CREDITS: Written by Marv Wolfman (easily the best known comics writer to yet pen an episode, I don't think I have to mention his main credits but okay, lots of Superman, Tomb of Dracula, and of course, New Teen Titans) and Michael Reaves; directed by Dick Sebast and Kevin Altieri.
REVIEW: Clayface's two-part introduction takes its cue from Two-Face's, the first episode leading to the character being turned into a monster, the second Batman dealing with that monster. And in both cases, the real villain is the one who victimizes them. For Harvey Dent, that was mob boss Rupert Thorne; for Matt Hagen, it's evil CEO Roland Daggett. In both cases, these villains make return appearances, representing two breeds of criminality in Gotham. Daggett's henchmen are worth it too, because they're so quirky. Bell constantly listens to the police band, and Germs is a complete hypochondriac, memorable traits Batman exploits (he's really vicious in the way he intimidates these guys, leading to some of the best scenes in the story). For Clayface, they really had several ways to go and chose the best elements of two of the comic book incarnations.
We're perhaps a bit impatient to see the monster in Part I, and his transformation, in his car, is anti-climactic. Not the way Daggett's men create the conditions for that transformation though. Played in shadow, it's even more horrific than if we'd been able to see it. Is he being drenched in the flesh-puttying clay? Or are they force-feeding him the stuff? And when we cut to his hand and it seems to melt... gah! A strong ending to an episode that had us questioning whether we believed in miracle cream that fixed heavy scarring for a day. But once Hagen is Clayface, the show goes down Akira street, with grotesque shape-shifting and speed lines, leading to crazy crazy animation in the climax. Throw in a "last scare", with Clayface's shell breaking and his laughing at us from the eyes of a sexy bombshell, and you won't believe how long you'll have to wait for the monster's return.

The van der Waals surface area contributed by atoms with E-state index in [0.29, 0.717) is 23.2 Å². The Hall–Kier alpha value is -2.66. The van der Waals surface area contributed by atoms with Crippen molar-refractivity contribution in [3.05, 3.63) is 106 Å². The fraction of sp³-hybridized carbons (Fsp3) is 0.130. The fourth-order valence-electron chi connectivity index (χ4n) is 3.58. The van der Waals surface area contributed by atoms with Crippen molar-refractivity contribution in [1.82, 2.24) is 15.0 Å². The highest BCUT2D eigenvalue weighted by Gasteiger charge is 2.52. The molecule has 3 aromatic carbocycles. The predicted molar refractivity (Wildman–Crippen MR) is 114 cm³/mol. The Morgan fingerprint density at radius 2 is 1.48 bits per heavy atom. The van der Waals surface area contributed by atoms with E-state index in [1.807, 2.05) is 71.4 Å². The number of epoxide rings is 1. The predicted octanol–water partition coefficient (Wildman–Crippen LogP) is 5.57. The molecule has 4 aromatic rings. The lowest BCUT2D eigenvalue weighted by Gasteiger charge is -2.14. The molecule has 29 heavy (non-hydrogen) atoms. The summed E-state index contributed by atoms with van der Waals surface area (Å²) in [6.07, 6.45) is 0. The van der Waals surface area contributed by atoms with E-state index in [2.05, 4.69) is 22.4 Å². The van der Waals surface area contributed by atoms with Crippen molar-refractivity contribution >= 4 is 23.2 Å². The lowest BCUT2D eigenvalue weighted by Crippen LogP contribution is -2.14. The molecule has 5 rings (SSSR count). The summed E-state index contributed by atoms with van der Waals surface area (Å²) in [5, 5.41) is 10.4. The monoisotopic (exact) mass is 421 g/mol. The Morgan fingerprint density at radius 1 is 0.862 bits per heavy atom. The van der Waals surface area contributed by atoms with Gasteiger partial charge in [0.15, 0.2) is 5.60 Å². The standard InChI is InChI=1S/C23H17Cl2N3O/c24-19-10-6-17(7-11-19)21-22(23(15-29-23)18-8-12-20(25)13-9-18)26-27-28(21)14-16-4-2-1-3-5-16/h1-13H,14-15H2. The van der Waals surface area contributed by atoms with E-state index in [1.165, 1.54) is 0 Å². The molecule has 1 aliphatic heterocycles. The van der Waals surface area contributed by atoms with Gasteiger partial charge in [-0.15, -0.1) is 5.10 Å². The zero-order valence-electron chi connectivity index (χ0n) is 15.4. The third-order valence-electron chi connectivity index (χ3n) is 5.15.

Clayface will take his time, but we'll see Daggett much sooner, I think. After all, he's in the middle of a hostile takeover of WayneTech!
IN THE COMICS: The original Clayface in the comics, Basil Karlo, was a disfigured actor who turned "Phantom of the Opera". The second, Matt Hagen, was a treasure hunter who fell into a radioactive pool of mud and became a shape-changing supervillain. The animated series essentially combined these two characters, though it must be said that some years before, Karlo had returned and injected himself with various other Clayfaces' bodily fluids and become an "Ultimate Clayface" who indeed had Matt Hagen's powers (among others). Roland Daggett does not appear in the comics, but him and his Enterprises appear in a lot of non-comics media - more episodes of BTAS, one of Arrow, and The Dark Knight Rises (where he is JOHN Daggett). Not sure if they're doing it on purpose, but when Clayface loses control and changes very quickly into various identities, the fact that one of these is a pale blue alien, who at one point appears as a half-face makes me wonder if they were referencing Ultra the multi-Alien.
SOUNDS LIKE: Clayface is played by Ron "Hellboy" Perlman, not his first BTAS role. Daggett is recognizably Ed Asner, who's best known character is surely Lou Grant, and who would incarnate a couple more DC characters over the run of the DCAU. Also notable, Ed Bagley Jr. (St. Elsewhere and just everything) as Germs. Scott Valentine, who plays Raymond Bell, was Metallo on Lois & Clark. In the role of Terry Lupus, we have Dick Gautier who had once played Batman in a PSA opposite Burt Ward and Yvonne Craig when Adam West was trying to distance himself from the role.
REWATCHABILITY: High - Great anime-style animation enlivens an already strong tragic monster origin story.